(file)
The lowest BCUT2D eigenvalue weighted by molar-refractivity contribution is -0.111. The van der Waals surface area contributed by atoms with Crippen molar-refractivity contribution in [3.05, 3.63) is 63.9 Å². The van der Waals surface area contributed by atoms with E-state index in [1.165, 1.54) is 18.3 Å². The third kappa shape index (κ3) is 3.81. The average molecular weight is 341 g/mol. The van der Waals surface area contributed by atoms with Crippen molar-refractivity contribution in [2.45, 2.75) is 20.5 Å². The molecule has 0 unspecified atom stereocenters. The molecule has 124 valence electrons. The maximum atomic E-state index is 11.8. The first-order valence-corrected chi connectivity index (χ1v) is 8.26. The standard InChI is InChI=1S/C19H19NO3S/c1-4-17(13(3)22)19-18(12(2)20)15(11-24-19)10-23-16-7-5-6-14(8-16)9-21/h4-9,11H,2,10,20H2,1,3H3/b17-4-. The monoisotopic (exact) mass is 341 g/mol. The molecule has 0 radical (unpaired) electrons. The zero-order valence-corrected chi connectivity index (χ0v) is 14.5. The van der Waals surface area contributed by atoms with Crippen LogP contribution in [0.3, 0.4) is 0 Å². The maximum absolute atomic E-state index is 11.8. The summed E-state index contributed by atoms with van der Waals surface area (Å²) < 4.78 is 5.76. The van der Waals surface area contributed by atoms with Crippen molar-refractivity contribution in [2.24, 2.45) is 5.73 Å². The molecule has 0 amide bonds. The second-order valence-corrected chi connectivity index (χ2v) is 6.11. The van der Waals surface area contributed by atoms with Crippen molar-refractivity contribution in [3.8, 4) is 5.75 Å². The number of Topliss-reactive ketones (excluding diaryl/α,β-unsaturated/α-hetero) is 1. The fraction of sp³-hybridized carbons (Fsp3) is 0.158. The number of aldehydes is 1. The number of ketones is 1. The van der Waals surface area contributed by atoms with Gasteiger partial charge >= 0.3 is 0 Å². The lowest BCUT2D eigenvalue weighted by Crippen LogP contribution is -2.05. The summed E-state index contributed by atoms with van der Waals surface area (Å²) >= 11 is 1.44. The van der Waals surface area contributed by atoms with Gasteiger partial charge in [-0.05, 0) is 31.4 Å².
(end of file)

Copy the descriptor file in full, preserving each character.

The lowest BCUT2D eigenvalue weighted by molar-refractivity contribution is -0.111. The van der Waals surface area contributed by atoms with Crippen molar-refractivity contribution in [3.05, 3.63) is 63.9 Å². The van der Waals surface area contributed by atoms with E-state index in [1.165, 1.54) is 18.3 Å². The third kappa shape index (κ3) is 3.81. The average molecular weight is 341 g/mol. The van der Waals surface area contributed by atoms with Crippen molar-refractivity contribution in [2.45, 2.75) is 20.5 Å². The molecule has 0 unspecified atom stereocenters. The molecule has 124 valence electrons. The maximum atomic E-state index is 11.8. The first-order valence-corrected chi connectivity index (χ1v) is 8.26. The standard InChI is InChI=1S/C19H19NO3S/c1-4-17(13(3)22)19-18(12(2)20)15(11-24-19)10-23-16-7-5-6-14(8-16)9-21/h4-9,11H,2,10,20H2,1,3H3/b17-4-. The monoisotopic (exact) mass is 341 g/mol. The molecule has 0 radical (unpaired) electrons. The zero-order valence-corrected chi connectivity index (χ0v) is 14.5. The van der Waals surface area contributed by atoms with Crippen LogP contribution in [0.3, 0.4) is 0 Å². The maximum absolute atomic E-state index is 11.8. The summed E-state index contributed by atoms with van der Waals surface area (Å²) < 4.78 is 5.76. The van der Waals surface area contributed by atoms with Crippen molar-refractivity contribution in [2.24, 2.45) is 5.73 Å². The molecule has 0 amide bonds. The second-order valence-corrected chi connectivity index (χ2v) is 6.11. The van der Waals surface area contributed by atoms with Crippen molar-refractivity contribution in [3.8, 4) is 5.75 Å². The number of Topliss-reactive ketones (excluding diaryl/α,β-unsaturated/α-hetero) is 1. The fraction of sp³-hybridized carbons (Fsp3) is 0.158. The number of aldehydes is 1. The number of ketones is 1. The van der Waals surface area contributed by atoms with Gasteiger partial charge >= 0.3 is 0 Å². The lowest BCUT2D eigenvalue weighted by Crippen LogP contribution is -2.05. The summed E-state index contributed by atoms with van der Waals surface area (Å²) >= 11 is 1.44. The van der Waals surface area contributed by atoms with Gasteiger partial charge in [-0.05, 0) is 31.4 Å².